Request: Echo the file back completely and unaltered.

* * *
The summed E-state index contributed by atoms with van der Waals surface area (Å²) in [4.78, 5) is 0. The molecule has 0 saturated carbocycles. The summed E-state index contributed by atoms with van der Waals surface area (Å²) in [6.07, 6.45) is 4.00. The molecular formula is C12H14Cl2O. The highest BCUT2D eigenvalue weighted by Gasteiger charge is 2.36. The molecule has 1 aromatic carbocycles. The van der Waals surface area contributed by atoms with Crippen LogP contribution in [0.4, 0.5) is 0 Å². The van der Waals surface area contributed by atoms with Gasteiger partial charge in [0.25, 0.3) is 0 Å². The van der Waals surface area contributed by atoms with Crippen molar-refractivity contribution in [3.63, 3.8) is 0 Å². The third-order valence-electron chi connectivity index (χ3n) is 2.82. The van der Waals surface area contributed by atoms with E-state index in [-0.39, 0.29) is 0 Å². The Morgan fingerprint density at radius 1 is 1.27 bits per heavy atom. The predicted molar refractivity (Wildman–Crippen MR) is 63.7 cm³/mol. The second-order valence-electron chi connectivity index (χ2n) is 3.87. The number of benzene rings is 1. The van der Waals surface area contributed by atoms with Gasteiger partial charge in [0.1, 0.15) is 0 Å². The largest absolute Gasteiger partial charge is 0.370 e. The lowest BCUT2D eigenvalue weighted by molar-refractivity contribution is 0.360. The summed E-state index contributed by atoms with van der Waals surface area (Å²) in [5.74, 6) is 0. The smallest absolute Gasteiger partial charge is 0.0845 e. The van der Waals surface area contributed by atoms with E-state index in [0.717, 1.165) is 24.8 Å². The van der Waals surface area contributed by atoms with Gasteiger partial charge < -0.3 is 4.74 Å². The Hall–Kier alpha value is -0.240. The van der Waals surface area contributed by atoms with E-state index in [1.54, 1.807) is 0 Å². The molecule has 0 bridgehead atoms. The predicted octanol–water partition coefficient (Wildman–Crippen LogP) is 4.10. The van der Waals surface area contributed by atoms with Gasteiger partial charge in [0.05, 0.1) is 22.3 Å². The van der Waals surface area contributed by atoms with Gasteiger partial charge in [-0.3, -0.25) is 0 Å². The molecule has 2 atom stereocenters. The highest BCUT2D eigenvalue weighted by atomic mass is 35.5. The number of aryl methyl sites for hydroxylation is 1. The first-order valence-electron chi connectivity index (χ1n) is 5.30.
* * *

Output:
The summed E-state index contributed by atoms with van der Waals surface area (Å²) in [4.78, 5) is 0. The molecule has 0 saturated carbocycles. The summed E-state index contributed by atoms with van der Waals surface area (Å²) in [6.07, 6.45) is 4.00. The molecular formula is C12H14Cl2O. The highest BCUT2D eigenvalue weighted by Gasteiger charge is 2.36. The molecule has 1 aromatic carbocycles. The van der Waals surface area contributed by atoms with Crippen LogP contribution in [0.4, 0.5) is 0 Å². The van der Waals surface area contributed by atoms with Gasteiger partial charge in [0.25, 0.3) is 0 Å². The van der Waals surface area contributed by atoms with Crippen molar-refractivity contribution in [3.63, 3.8) is 0 Å². The third-order valence-electron chi connectivity index (χ3n) is 2.82. The van der Waals surface area contributed by atoms with E-state index in [-0.39, 0.29) is 0 Å². The Morgan fingerprint density at radius 1 is 1.27 bits per heavy atom. The predicted molar refractivity (Wildman–Crippen MR) is 63.7 cm³/mol. The second-order valence-electron chi connectivity index (χ2n) is 3.87. The number of benzene rings is 1. The van der Waals surface area contributed by atoms with Gasteiger partial charge in [0.1, 0.15) is 0 Å². The largest absolute Gasteiger partial charge is 0.370 e. The lowest BCUT2D eigenvalue weighted by molar-refractivity contribution is 0.360. The summed E-state index contributed by atoms with van der Waals surface area (Å²) in [5.74, 6) is 0. The smallest absolute Gasteiger partial charge is 0.0845 e. The van der Waals surface area contributed by atoms with E-state index in [0.717, 1.165) is 24.8 Å². The van der Waals surface area contributed by atoms with Gasteiger partial charge < -0.3 is 4.74 Å². The Hall–Kier alpha value is -0.240. The van der Waals surface area contributed by atoms with E-state index in [1.54, 1.807) is 0 Å². The molecule has 0 bridgehead atoms. The predicted octanol–water partition coefficient (Wildman–Crippen LogP) is 4.10. The van der Waals surface area contributed by atoms with Gasteiger partial charge in [0.05, 0.1) is 22.3 Å². The van der Waals surface area contributed by atoms with Gasteiger partial charge in [-0.3, -0.25) is 0 Å². The molecule has 2 atom stereocenters. The highest BCUT2D eigenvalue weighted by atomic mass is 35.5. The number of aryl methyl sites for hydroxylation is 1. The first-order valence-electron chi connectivity index (χ1n) is 5.30.